The major occupation of those residing in Nigerian rural communities is farming. However, there are other types of farmers who don’t reside in the local communities which will be discussed in this write-up. In the last post, I provided an insight into the rural livelihood in Nigeria. Rural areas lack many modern facilities that can be found in big towns or cities. Livelihood refers to the occupation and lifestyle people engage in to survive. There are different types of rural livelihood in Nigeria.
These are people who work as farm labourers to earn their living. They are involved in land preparation, planting, clear weeds from farmlands, plow, ridge, plant, harvest, among other tasks. Most of these activities are done manually using hoes and cutlass. The majority of these workers don’t own land, instead, they work on farmlands owned by well to do farmers. However some own lands which are usually very small, and for subsistence agriculture. I had lots of encounters with some of these laborers and I found out some of them are being paid pennies because the Majority of them don’t have other sources of income. They are being paid monthly wages or on yearly bases and they comprise of mostly youths. This post explains into details the hiring and wages of labourers.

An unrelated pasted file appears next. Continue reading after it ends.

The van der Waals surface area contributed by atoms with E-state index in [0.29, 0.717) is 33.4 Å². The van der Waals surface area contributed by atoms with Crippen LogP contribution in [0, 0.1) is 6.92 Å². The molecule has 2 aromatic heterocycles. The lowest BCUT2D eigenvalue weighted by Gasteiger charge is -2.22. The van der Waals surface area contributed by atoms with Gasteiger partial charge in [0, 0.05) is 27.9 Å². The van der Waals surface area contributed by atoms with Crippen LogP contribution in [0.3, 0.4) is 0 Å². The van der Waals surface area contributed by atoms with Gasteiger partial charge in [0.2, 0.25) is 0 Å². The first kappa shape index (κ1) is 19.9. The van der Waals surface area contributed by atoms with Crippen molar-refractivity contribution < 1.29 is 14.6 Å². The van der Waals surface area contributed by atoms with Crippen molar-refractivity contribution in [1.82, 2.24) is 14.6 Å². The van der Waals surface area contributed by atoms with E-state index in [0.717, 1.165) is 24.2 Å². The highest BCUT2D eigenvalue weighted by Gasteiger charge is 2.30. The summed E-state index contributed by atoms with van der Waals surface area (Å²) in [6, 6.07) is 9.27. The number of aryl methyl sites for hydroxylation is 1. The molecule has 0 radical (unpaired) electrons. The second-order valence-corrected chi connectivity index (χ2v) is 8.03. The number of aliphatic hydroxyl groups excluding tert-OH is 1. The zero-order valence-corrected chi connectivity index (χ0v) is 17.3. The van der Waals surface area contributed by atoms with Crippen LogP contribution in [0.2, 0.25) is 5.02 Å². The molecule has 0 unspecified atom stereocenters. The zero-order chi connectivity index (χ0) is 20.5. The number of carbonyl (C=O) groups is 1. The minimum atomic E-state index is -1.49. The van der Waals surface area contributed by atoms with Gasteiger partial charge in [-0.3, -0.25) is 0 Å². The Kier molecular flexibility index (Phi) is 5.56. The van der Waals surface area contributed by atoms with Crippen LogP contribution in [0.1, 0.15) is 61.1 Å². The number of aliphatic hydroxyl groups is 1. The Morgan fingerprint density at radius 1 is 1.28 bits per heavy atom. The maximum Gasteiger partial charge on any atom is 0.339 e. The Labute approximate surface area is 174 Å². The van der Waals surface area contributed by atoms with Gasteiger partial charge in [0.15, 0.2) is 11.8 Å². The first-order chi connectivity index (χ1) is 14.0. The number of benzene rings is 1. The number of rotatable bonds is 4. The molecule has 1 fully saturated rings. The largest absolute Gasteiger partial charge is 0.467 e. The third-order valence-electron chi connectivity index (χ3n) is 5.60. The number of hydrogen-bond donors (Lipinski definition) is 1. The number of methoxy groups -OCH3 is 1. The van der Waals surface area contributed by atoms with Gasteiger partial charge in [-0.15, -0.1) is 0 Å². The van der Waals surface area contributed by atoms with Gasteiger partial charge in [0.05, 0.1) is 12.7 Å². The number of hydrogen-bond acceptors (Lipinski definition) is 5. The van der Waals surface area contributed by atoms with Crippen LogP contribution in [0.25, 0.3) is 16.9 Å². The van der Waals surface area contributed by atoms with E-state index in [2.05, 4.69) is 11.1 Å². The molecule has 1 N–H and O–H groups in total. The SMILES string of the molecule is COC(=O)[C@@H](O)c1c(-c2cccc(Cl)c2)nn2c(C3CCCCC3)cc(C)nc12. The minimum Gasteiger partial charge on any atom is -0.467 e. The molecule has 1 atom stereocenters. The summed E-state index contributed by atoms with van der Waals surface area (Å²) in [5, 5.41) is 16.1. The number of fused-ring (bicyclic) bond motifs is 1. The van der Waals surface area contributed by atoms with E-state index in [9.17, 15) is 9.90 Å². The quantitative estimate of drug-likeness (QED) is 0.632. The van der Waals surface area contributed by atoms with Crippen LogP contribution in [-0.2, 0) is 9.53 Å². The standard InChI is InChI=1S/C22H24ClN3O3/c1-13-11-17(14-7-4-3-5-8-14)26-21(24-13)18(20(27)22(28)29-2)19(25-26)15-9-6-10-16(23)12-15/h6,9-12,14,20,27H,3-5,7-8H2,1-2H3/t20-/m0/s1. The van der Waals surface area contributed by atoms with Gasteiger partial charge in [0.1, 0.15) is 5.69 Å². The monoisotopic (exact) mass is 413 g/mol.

These are people who reside in villages, owns lands, and engage in farming activities. They cultivate the land, plant, manage the crops and sell the proceeds to earn their living. Some of them own large farms while some have small lands and some don’t own lands, they got them on lease. However, not all of them depend fully on farming, the majority of them have other sources of income to complement their farm earnings. Some engage in poultry and fish farming. I met with many farmers and found out Finance is a major challenge to many of them. They borrow money from thrift lenders, cooperatives, and some relatives or friends for fertilizers, seeds, chemicals and so on. Securing government loans is very difficult among Nigerian farmers, and it’s mostly inaccessible. If there are any farmers that got such loans then that would be very few and not noticeable. This challenge prevents lots of youths from farming and some farmers try finding other means of survival.
Farmers with other sources of income
These are farmers who don’t earn a considerable amount from selling their crops or in livestock farming. Instead, they work in processing mills such as oil palm mills close to farms. They sell farm inputs like fertilizers, chemicals, the source for farming equipment for other farmers. Some go to work on different part-time jobs in cities to survive.
Rich farmers and landowners
There are very few rich farmers in Nigeria rural settings. This category of farmers owns the largest part of lands and they hire most of the agricultural laborers to work on their lands. I came across farmers with over 10 laborers and even one with about 30. They feed these laborers and pay them yearly wages. Some of them own the mills in villages, and some have cars and trucks for transporting their produce to cities.
Other service providers
Aside from farmers, labourers, and landowners, there are other people living in Nigerian villages with other sources of income aside from farming. They include retailers of basic food and usable items, teachers (some don’t reside in the villages), vulcanizers, drug vendors or chemists, nurses, tailor, etc.